- Video Report by ITV News Correspondent Juliet Bremner
A young woman who battled anorexia and self-harm has said that using social media in a negative way fuelled her mental illness.
Lara Ferguson used social media hashtags that revolved around self-harm, which she believes subsequently encouraged the feeling of needing to hurt herself.
"For me, it wasn't personally the social media that made me self harm in the first place, but when I was already in that dark place, it kind of acted as the fuel," she said.
"I'd use it in a really negative way. I was looking at hashtags around self harm and that was completely feeding into my illness."
An NHS report has revealed that the number of girls being admitted to hospital for self-harming has doubled compared to two decades ago.
A corresponding rise was not seen in boys.
The NSPCC described the statistics as "heartbreaking", with experts suggesting that girls are more susceptible to the pressures of social media.
"If you look at social media, my hunch is that girls are probably more sensitive to some of those factors than boys," said Jon Goldin of the Royal College of Psychiatrists' child and adolescent faculty vice-chairman.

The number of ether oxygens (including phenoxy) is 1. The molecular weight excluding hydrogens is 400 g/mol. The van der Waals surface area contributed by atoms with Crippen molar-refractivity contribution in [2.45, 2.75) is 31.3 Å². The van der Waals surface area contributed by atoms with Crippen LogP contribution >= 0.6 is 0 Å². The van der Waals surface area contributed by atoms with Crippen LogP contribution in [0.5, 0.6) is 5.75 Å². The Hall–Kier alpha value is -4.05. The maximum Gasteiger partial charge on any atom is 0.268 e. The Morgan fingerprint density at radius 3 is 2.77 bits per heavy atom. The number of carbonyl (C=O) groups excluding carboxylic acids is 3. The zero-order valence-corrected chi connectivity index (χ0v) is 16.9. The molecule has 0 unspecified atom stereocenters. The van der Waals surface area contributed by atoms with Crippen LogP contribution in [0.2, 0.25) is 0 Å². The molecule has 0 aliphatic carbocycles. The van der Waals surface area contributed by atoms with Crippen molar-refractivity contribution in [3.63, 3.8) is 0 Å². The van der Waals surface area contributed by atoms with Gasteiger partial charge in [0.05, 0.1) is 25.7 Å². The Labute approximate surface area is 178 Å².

The NSPCC said it gave 15,376 counselling sessions about self-harm last year, the equivalent to 42 per day.
- If you are in distress or need some support, the Samaritans are available 24 hours a day on 116 123 or you can visit their website here.
- You can also visit the Royal College of Psychiatrists' website for more information and to hear of other's experiences with self-harm
- If you are a parent and are concerned that your child may be self-harming, the Department of Psychiatry has tips on how you can help